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Reflections: There's a story behind each of Illinois' 102 county names

Despite what you may gather from listening to the electronic media and reading newspapers, Illinois is not composed solely of Chicago, Cook County and someplace called Downstate. Illinois has 102 counties, and each of their names comes with a story.

The state of Illinois was formally established by an act of Congress in December 1818, and at that time already boasted several counties.

The Northwest Territory, all of the area north and west of the Ohio River that would one day encompass the states of Illinois, Indiana, Michigan, Ohio and Wisconsin, was established under the Northwest Ordinance of 1787. Three years after the territory was established, Gov. Arthur St. Clair established St. Clair County, naming it after himself. Five years later, St. Clair established Randolph County. Both counties were situated in the area that would one day become the state of Illinois.

In 1801, the two became counties of Indiana Territory when Congress established the new territory and then, in 1809, the two became counties of the new Illinois Territory.

Illinois Territorial Gov. Ninian Edwards created three new counties – Madison, Gallatin and Johnson – by proclamation in 1812. Two years later, the Territorial legislature divided Gallatin and Madison counties to create Edwards and White counties.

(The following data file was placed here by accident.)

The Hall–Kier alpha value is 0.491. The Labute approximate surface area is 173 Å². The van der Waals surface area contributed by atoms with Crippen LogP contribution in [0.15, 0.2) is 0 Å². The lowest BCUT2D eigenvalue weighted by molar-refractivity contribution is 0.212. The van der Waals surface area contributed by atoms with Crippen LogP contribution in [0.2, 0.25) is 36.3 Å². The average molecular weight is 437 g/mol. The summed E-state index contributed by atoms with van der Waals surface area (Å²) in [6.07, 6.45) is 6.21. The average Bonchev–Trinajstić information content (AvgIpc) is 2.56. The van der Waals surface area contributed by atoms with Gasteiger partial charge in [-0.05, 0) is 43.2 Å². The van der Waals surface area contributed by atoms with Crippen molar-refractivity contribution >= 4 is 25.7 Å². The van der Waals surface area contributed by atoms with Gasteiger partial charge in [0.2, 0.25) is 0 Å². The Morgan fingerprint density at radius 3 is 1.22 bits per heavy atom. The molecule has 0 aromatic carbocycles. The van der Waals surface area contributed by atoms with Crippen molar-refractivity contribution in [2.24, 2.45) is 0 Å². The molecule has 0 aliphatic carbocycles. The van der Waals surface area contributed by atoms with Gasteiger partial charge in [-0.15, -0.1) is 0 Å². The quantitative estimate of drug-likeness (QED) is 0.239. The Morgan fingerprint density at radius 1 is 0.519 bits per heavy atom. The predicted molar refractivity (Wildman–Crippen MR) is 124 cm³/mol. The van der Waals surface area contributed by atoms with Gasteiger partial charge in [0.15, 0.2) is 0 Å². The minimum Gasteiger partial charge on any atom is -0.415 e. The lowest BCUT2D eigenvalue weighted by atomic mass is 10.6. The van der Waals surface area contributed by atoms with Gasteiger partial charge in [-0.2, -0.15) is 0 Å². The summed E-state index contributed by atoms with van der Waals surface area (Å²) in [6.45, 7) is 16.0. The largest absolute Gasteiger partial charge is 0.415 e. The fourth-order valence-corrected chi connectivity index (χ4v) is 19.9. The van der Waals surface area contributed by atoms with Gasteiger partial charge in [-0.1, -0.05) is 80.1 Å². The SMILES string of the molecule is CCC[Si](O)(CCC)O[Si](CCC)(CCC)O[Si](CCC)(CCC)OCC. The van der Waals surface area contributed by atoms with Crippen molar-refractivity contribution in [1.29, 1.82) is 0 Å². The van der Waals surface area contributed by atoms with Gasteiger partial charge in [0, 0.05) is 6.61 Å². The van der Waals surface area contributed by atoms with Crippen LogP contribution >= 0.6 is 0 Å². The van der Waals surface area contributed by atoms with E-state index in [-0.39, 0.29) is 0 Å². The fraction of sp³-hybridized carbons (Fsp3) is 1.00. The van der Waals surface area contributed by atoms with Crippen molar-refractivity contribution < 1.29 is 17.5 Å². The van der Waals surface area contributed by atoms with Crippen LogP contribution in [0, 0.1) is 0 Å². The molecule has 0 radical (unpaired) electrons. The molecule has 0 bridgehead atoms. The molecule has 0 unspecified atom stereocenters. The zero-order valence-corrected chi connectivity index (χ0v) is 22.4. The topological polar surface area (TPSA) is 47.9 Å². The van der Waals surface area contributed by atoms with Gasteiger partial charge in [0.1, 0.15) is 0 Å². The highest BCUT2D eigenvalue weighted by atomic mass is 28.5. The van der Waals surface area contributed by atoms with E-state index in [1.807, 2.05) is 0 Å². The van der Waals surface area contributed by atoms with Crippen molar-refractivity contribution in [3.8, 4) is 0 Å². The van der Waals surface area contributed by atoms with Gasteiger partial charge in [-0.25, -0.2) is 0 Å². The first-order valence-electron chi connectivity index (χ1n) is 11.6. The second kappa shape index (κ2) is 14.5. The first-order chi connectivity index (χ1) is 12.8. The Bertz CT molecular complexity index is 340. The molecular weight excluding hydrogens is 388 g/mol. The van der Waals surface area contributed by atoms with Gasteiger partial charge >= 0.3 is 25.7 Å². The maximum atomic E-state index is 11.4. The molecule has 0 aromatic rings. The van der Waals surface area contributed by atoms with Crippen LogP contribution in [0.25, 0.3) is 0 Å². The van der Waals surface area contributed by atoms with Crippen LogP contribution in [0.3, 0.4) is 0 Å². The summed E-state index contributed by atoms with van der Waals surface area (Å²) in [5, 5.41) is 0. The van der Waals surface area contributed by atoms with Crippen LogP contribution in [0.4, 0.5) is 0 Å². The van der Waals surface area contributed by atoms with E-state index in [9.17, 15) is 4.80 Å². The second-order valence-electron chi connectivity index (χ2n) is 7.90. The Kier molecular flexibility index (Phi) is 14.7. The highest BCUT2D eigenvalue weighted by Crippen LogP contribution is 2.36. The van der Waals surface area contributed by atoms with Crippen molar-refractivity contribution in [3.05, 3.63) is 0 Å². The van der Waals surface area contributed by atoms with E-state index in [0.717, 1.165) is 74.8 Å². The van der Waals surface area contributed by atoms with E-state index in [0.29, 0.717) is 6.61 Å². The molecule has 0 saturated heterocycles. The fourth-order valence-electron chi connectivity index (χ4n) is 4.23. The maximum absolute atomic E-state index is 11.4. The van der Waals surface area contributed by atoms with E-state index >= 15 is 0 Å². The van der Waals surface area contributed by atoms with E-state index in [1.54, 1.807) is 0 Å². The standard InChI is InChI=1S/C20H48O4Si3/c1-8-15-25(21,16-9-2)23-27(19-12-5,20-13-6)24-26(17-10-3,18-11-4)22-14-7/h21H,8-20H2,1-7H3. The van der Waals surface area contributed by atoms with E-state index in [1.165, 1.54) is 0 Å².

In 1816, as settlement moved farther north, the legislature created Monroe, Jackson, Pope and Crawford counties, following in 1817 with Bond County.

The last three counties of Illinois Territory, Franklin, Union and Washington, were established by acts of the Territorial Legislature in January 1818. Then on Dec. 3, 1818, the U.S. Congress formally established the state of Illinois. We got a running start with 15 counties, which eventually expanded to our full 102 counties as settlement finally filled out the state’s boundaries.

Not surprisingly, most of the state’s counties are named after national or Illinois politicians, while many other counties are named for military heroes.

Kendall County, for instance, was named after Amos Kendall, a political crony of President Andrew Jackson. Our county’s name was pushed through during a time of heavy Democratic representation in the General Assembly.

Six counties are named after U.S. presidents: Washington, Jefferson, Madison, Monroe, Adams and Jackson. It’s interesting to note, however, that Adams County is named after John Quincy Adams, not his famous father, John Adams.

Four Illinois counties are named after early governors of the state. Bond, Coles, Edwards and Ford counties all carry the names of former governors, respectively the first, second, third and seventh governors of the state. And, of course, St. Clair is named after the first Northwest Territorial governor.

A total of 16 other counties are named after other citizens of Illinois, most of whom were active in politics during some point in their lives.

Cook County, for instance, was named for Daniel Pope Cook, a pioneer lawyer, U.S. congressman from Illinois, and Illinois’ first attorney general in 1818.